Your friend's Mom should definitely be covered, if there is a question click on this site to find the ALS chapter for your state. http://www.alsa.org/community/chapters.cfm?CFID=292454&CFTOKEN=83093816 Your friend can contact the local representative to get assistance & answer questions. Hope this helps! The site gives the following info on Medicare coverage of ALS: As soon as an ALS patient becomes disabled from the disease - is unable to continue working and meets the Social Security eligibility criteria for "disability" - he/she should apply for Social Security Disability. Persons who are disabled do not have to be 65 years old to qualify for Medicare. Until the ALS legislation was passed, eligible disabled Americans with ALS had to wait a total of 29 months for Medicare benefits from the time their Social Security Disability (SSD) application was approved. When the ALS legislation becomes effective on July 1, 2001, ALS patients will be spared 24 of the 29-month waiting period for Medicare benefits. Waiting Period When eligibility for SSD has been approved, it includes Medicare benefits. The standard waiting period for SSD is five months. This period has not been waived. Monthly disability payments for SSD begin after the mandatory five-month waiting period. The amount of the SSD (not Medicare) monthly payment to an individual with ALS for their disability is based on the amount of their covered Social Security earnings for which FICA taxes were paid. When the ALS legislation becomes effective, Medicare benefits will begin at the same time as SSD payments, eliminating the additional 24-month waiting period. Medicare Benefits: What's Covered In general, Medicare covers in-patient hospitalizations including surgery, treatments and inpatient medications. Health care organizations are reimbursed on a prospective method based on the patient's diagnosis. Therefore, this capitated payment system and average length of stay for the same diagnosis and conditions may influence inpatient care treatment plans. Medicare covers selected outpatient care such as diagnostic tests, physician visits and certain therapies. Medicare does not cover out-patient medications and custodial home care. Some limited skilled in-home care is covered. Medicare coverage change effective January 1, 2001 allows Medicare payment for dedicated augmentative/alternative communication devices (AAC). Excluded from this benefit coverage are computerized devices that are not systems dedicated to AAC needs. Most people with ALS require a variety of adaptive devices around the home to assist with activities of daily living. Medicare does not cover the expenses for most assistive/adaptive equipment. A number of people with ALS will benefit from the ALS legislation by receiving Medicare insurance coverage for health care. Under the current system, most people with ALS lose their health insurance once they are no longer able to work. The continuation of benefits under COBRA is an option for some people, but it is time-limited and can be expensive. For those patients who have to go without health care insurance at a time in their lives when they need care and services the most, the ALS legislation can be invaluable in providing coverage for health care and in sparing families from financial disaster. Medicare Payments to Health Care Providers In order to receive payments from Medicare, a health care provider or institution must have a Medicare contract for provider services and must comply with all Medicare regulations and billing practices. Under the ALS Medicare waiver, people with ALS who are not seeking care now because they have no insurance will be able to seek and receive care and their health care provider and clinic or hospital will be able to bill Medicare for payment. Many people who are being seen in ALS clinics and are either self-pay or "charity" will now be covered under Medicare. ALS patients will benefit from the ALS legislation. Medicare payments to most ALS health care providers and medical center ALS clinics may not cover the costs of providing the comprehensive, intensive services delivered. Increased Medicare coverage for people with ALS will improve the fragile economic situation most ALS clinics face on an ongoing basis. It is anticipated that ALS clinics and ALSA Centers may receive a modest increase in Medicare payments for services to newly eligible ALS patients. The ALS Association and Medicare As ALSA does not deliver direct clinical care reimbursable by Medicare - nor does ALSA have a provider contract with Medicare - we will not receive any Medicare payments. Although ALSA chapters that financially support ALSA Centers and ALS clinics should review their agreements, it is unlikely that any increase in Medicare payments to physicians and medical centers constitutes "double payment" for financial support currently provided by the ALSA chapter. In most cases, chapter support goes for providing staff, equipment and special projects such as attending conferences. In general, none of these would constitute "double payments." The current level of ALSA chapter support for their local ALSA Center should not be affected by the new law. Prevalence of Medicare Coverage Data from the ALS CARE database indicate that approximately 37% of people with ALS enrolled in the database have Medicare insurance coverage. An estimated 16% of people with ALS may currently have no health insurance coverage. It can be estimated that a number of these people may be eligible for Medicare through SSD when the ALS legislation goes into effect. The database reports that 47% of respondents report that they have health maintenance organization (HMO) coverage or "commercial" insurance. ALS patients with Medicare coverage who also have other health care insurance - Medi-gap or spousal coverage - should consult their written benefit plans and representatives of each plan to understand the coordination of benefit coverage. In almost all plans, patients are responsible for co-payments and/or deductibles. Lifetime maximum payments of one million dollars are not an uncommon provision in an insurance policy. People with ALS and their families must become knowledgeable about their particular plans and covered benefits. Differences State to State Medicare is a federal program, patients and health care providers may experience some local differences in application of benefit coverage. The county is divided into regional authorities for interpretation and rulings. Visit the Social Security Online Directory to Disability Determination Services in Kansas, Missouri and Nebraska. An Advocate for You It is vital that each person with ALS has an advocacy system in place for his or her health care needs. Whether this is the patient, family member/friend, clinic staff or ALSA staff/volunteer, providing individualized case management for a person with ALS can result in access to services, care and equipment that might otherwise be denied. For more information, contact Mary Lyon at the National Office (818)880-9007 or the ACCESS Program. *****If you have any questions about this information or the Medicare prescription drug benefit, please contact Pat Wildman at pwildman@alsa-national.org or toll-free at 1-877-444-ALSA. This information also will be available in the Public Policy section of The ALS Association’s website, under Medicare. ______________ Good luck! For future reference.....your friend's Mother has ALS, Lou Gehrig's Disease, in case you need to find out more info on the disease....it helps to know how to find it with the correct spelling. Hopefully, the ALS advocate can assist your friend's Mother with coverage. There shouldn't be a problem. Good luck!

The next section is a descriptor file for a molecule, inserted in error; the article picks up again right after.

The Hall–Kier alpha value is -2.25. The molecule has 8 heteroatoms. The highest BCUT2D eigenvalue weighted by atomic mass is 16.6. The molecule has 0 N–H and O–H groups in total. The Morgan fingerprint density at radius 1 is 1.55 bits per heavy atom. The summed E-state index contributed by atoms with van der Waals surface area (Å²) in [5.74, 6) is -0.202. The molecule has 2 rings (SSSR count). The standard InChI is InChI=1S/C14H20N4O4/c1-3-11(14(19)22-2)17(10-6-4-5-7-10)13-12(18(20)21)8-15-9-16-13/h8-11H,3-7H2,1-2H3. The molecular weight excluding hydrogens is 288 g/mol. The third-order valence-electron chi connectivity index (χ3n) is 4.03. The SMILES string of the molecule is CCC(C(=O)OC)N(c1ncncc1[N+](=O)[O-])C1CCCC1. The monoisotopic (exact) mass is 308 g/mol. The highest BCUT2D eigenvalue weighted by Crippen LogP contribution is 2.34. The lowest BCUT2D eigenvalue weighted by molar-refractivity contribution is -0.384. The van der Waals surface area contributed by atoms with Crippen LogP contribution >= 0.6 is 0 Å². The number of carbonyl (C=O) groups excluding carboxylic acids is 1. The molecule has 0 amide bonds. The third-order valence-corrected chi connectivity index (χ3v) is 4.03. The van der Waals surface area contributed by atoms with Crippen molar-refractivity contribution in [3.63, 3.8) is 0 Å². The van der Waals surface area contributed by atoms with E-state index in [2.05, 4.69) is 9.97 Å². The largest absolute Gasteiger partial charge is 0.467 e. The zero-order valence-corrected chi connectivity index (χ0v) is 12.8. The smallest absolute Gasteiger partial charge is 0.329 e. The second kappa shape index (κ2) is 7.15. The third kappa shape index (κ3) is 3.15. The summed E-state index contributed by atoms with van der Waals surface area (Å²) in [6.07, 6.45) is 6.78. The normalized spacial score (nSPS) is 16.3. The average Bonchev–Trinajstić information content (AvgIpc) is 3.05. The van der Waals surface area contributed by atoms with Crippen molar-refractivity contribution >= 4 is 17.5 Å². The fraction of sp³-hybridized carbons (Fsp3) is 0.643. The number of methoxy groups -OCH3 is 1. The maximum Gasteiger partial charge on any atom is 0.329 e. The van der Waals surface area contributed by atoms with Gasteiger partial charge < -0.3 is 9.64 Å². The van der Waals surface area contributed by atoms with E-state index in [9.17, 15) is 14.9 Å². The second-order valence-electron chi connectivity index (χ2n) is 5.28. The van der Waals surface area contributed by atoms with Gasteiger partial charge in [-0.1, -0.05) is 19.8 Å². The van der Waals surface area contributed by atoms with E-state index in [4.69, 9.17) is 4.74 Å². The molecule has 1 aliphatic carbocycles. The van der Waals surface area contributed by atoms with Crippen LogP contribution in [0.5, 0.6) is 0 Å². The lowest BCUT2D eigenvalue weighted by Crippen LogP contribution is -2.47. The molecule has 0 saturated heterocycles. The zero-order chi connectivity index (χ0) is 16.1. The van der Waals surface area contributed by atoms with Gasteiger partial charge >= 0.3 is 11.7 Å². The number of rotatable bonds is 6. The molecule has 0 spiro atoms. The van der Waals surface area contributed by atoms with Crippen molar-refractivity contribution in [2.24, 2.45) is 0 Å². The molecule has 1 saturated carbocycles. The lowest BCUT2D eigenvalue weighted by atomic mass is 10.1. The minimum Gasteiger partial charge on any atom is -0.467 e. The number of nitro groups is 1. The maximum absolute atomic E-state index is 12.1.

How come with all the technology we have right now, over decades...we never find a useful cure for als disease?

ALS is only one of many autoimmune disorders that have little or no effective treatment, and certainly no cure. For all our knowledge, the immune system is still little understood. There is some promising research being done in the area of epigenome mapping, but actual clinical application is still years away.

can men with als disease reproduce?

Nerve cells effected by this disease is Very hard to get any info for since this is not known very well by doctors but there is research being done and if this effects nerves and muscles bet It does that part of the body as well, You might wish to see your health provider and have some test run to see if you can reproduce or not. But why would you want to at 57 this is when you start to enjoy life take it easy and start to slow down for a spell not bring a child into this world and then have to worry for 20 yrs again. If have a child you will have to care for it till they are grown no matter what sorry to read about your condition Best of Luck Take care and get better if can,

What is the genetic cause associated with ALS disease?

as far as i know... None of the above.